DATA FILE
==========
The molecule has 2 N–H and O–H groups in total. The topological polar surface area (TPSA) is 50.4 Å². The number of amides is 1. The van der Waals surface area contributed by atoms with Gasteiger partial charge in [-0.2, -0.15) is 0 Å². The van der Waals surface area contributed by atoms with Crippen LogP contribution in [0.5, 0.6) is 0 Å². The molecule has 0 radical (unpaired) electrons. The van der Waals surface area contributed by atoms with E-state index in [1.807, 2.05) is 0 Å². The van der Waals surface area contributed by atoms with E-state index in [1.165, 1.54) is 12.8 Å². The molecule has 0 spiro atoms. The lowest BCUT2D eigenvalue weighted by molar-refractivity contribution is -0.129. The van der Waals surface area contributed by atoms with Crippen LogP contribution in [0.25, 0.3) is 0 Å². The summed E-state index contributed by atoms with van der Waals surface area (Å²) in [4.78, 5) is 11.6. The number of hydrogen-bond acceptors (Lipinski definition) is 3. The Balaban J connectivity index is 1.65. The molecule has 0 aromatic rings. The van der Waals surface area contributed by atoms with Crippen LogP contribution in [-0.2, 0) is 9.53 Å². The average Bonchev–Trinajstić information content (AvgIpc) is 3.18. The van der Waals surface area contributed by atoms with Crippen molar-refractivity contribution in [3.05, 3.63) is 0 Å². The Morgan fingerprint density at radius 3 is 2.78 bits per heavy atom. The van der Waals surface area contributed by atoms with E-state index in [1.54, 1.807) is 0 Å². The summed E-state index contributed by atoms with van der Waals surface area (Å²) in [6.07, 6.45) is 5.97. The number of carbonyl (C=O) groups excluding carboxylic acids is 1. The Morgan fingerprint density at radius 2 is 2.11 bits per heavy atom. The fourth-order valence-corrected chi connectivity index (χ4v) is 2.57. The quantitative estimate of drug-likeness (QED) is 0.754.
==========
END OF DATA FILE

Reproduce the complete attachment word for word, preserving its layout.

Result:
The molecule has 2 N–H and O–H groups in total. The topological polar surface area (TPSA) is 50.4 Å². The number of amides is 1. The van der Waals surface area contributed by atoms with Gasteiger partial charge in [-0.2, -0.15) is 0 Å². The van der Waals surface area contributed by atoms with Crippen LogP contribution in [0.5, 0.6) is 0 Å². The molecule has 0 radical (unpaired) electrons. The van der Waals surface area contributed by atoms with E-state index in [1.807, 2.05) is 0 Å². The van der Waals surface area contributed by atoms with E-state index in [1.165, 1.54) is 12.8 Å². The molecule has 0 spiro atoms. The lowest BCUT2D eigenvalue weighted by molar-refractivity contribution is -0.129. The van der Waals surface area contributed by atoms with Crippen LogP contribution in [0.25, 0.3) is 0 Å². The summed E-state index contributed by atoms with van der Waals surface area (Å²) in [4.78, 5) is 11.6. The number of hydrogen-bond acceptors (Lipinski definition) is 3. The Balaban J connectivity index is 1.65. The molecule has 0 aromatic rings. The van der Waals surface area contributed by atoms with Crippen LogP contribution in [-0.2, 0) is 9.53 Å². The average Bonchev–Trinajstić information content (AvgIpc) is 3.18. The van der Waals surface area contributed by atoms with Crippen molar-refractivity contribution in [3.05, 3.63) is 0 Å². The Morgan fingerprint density at radius 3 is 2.78 bits per heavy atom. The van der Waals surface area contributed by atoms with E-state index in [1.54, 1.807) is 0 Å². The summed E-state index contributed by atoms with van der Waals surface area (Å²) in [6.07, 6.45) is 5.97. The number of carbonyl (C=O) groups excluding carboxylic acids is 1. The Morgan fingerprint density at radius 2 is 2.11 bits per heavy atom. The fourth-order valence-corrected chi connectivity index (χ4v) is 2.57. The quantitative estimate of drug-likeness (QED) is 0.754.